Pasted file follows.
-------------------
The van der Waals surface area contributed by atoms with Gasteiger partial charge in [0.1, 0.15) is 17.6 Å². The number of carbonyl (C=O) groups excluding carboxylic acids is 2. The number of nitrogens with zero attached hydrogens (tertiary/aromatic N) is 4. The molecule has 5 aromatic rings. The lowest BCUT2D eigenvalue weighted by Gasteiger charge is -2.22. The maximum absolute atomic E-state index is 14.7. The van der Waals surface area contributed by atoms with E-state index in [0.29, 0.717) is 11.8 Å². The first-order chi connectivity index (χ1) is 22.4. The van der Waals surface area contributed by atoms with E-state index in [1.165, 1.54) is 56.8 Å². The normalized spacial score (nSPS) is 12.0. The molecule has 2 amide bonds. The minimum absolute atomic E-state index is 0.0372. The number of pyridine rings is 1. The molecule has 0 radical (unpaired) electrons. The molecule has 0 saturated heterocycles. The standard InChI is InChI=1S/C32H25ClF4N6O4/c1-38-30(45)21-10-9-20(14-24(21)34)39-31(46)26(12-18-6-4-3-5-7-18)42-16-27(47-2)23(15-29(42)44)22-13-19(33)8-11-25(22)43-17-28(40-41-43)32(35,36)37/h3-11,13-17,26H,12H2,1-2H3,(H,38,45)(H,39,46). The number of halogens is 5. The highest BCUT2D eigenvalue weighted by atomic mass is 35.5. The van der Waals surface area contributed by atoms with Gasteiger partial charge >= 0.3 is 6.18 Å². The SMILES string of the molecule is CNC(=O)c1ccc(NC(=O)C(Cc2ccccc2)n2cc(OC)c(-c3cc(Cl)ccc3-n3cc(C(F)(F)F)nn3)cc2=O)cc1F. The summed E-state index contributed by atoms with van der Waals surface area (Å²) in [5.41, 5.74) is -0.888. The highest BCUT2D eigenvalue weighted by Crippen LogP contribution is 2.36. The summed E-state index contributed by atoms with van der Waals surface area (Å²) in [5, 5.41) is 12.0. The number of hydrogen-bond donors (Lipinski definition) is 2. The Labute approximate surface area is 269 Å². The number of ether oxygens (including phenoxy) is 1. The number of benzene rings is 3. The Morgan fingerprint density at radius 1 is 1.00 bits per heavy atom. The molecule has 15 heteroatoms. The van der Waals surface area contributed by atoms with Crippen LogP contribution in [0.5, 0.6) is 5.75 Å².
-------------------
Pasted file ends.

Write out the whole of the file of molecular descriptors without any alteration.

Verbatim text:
The van der Waals surface area contributed by atoms with Gasteiger partial charge in [0.1, 0.15) is 17.6 Å². The number of carbonyl (C=O) groups excluding carboxylic acids is 2. The number of nitrogens with zero attached hydrogens (tertiary/aromatic N) is 4. The molecule has 5 aromatic rings. The lowest BCUT2D eigenvalue weighted by Gasteiger charge is -2.22. The maximum absolute atomic E-state index is 14.7. The van der Waals surface area contributed by atoms with E-state index in [0.29, 0.717) is 11.8 Å². The first-order chi connectivity index (χ1) is 22.4. The van der Waals surface area contributed by atoms with E-state index in [1.165, 1.54) is 56.8 Å². The normalized spacial score (nSPS) is 12.0. The molecule has 2 amide bonds. The minimum absolute atomic E-state index is 0.0372. The number of pyridine rings is 1. The molecule has 0 radical (unpaired) electrons. The molecule has 0 saturated heterocycles. The standard InChI is InChI=1S/C32H25ClF4N6O4/c1-38-30(45)21-10-9-20(14-24(21)34)39-31(46)26(12-18-6-4-3-5-7-18)42-16-27(47-2)23(15-29(42)44)22-13-19(33)8-11-25(22)43-17-28(40-41-43)32(35,36)37/h3-11,13-17,26H,12H2,1-2H3,(H,38,45)(H,39,46). The number of halogens is 5. The highest BCUT2D eigenvalue weighted by atomic mass is 35.5. The van der Waals surface area contributed by atoms with Gasteiger partial charge >= 0.3 is 6.18 Å². The SMILES string of the molecule is CNC(=O)c1ccc(NC(=O)C(Cc2ccccc2)n2cc(OC)c(-c3cc(Cl)ccc3-n3cc(C(F)(F)F)nn3)cc2=O)cc1F. The summed E-state index contributed by atoms with van der Waals surface area (Å²) in [5.41, 5.74) is -0.888. The highest BCUT2D eigenvalue weighted by Crippen LogP contribution is 2.36. The summed E-state index contributed by atoms with van der Waals surface area (Å²) in [5, 5.41) is 12.0. The number of hydrogen-bond donors (Lipinski definition) is 2. The Labute approximate surface area is 269 Å². The number of ether oxygens (including phenoxy) is 1. The number of benzene rings is 3. The Morgan fingerprint density at radius 1 is 1.00 bits per heavy atom. The molecule has 15 heteroatoms. The van der Waals surface area contributed by atoms with Crippen LogP contribution in [0.5, 0.6) is 5.75 Å².